At a Glance

The milk-alkali syndrome is an acquired condition with hypercalcemia and relative metabolic alkalosis. The disease classically occurs in patients drinking large amounts of milk and/or chronically taking high doses of calcium carbonate (either as antacid or calcium supplement) or sodium bicarbonate. With the shift toward histamine-2 receptor antagonists (e.g., ranitidine) and proton pump inhibitors for treatment of gastroesophageal reflux and peptic ulcer disease, use of antacids has declined.

However, the milk-alkali syndrome has had a recent resurgence in patients (especially post-menopausal women) taking high doses of calcium supplements to prevent osteoporosis. Consumption of milk and vitamin D supplements aggravates the syndrome. Milk-alkali syndrome is usually asymptomatic but may also present with signs and symptoms related to hypercalcemia, such as fatigue, weakness, mental changes, constipation, excessive urination, and renal stones.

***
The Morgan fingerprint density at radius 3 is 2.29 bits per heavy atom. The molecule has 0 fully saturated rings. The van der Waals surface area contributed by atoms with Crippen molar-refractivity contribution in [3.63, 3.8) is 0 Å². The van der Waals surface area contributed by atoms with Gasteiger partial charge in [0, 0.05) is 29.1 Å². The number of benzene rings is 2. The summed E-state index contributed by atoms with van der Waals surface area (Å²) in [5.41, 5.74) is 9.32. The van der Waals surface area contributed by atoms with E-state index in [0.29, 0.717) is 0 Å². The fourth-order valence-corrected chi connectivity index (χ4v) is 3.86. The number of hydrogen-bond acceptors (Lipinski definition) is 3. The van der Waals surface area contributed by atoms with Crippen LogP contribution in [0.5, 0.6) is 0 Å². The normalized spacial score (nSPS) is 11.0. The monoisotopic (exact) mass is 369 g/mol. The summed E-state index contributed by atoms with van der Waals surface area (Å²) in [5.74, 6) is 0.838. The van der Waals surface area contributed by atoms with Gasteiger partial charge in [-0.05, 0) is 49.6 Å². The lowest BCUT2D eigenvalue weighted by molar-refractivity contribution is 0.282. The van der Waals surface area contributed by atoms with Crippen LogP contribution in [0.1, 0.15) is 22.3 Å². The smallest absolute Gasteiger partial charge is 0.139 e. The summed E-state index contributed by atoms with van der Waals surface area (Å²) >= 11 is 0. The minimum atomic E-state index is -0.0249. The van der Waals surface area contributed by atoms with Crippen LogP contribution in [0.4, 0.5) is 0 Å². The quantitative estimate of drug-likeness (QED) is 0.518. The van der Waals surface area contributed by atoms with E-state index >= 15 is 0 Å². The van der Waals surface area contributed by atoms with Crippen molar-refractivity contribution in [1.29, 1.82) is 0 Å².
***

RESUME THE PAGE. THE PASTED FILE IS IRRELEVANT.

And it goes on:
What Tests Should I Request to Confirm My Clinical Dx? In addition, what follow-up tests might be useful?

The basic laboratory work-up includes serum calcium, parathyroid hormone (PTH), albumin, phosphorus, creatinine, blood urea nitrogen, thyroid function tests, and 25-hydroxyvitamin D. The combination of hypercalcemia and low PTH in the setting of a compatible history supports the diagnosis.

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Are There Any Factors That Might Affect the Lab Results? In particular, does your patient take any medications – OTC drugs or Herbals – that might affect the lab results?

Low serum albumin can complicate interpretation of serum calcium. In patients with hypoalbuminemia, corrected calcium should be calculated or, alternatively, an ionized calcium measured.

What Lab Results Are Absolutely Confirmatory?

There is no confirmatory test. Diagnosis is made by a combination of history and laboratory studies.

Additional Factors of Clinical Importance

Milk-alkali syndrome is rarely fatal but can lead to long-term complications if not diagnosed and managed properly.

Errors in Test Selection and Interpretation

The diagnosis of hypercalcemia is broad, and other causes of hypercalcemia should be ruled out before diagnosing milk-alkali syndrome. Incomplete laboratory work-up can miss other more common causes of hypercalcemia, such as elevated vitamin D, hyperthyroidism, and hyperparathyroidism.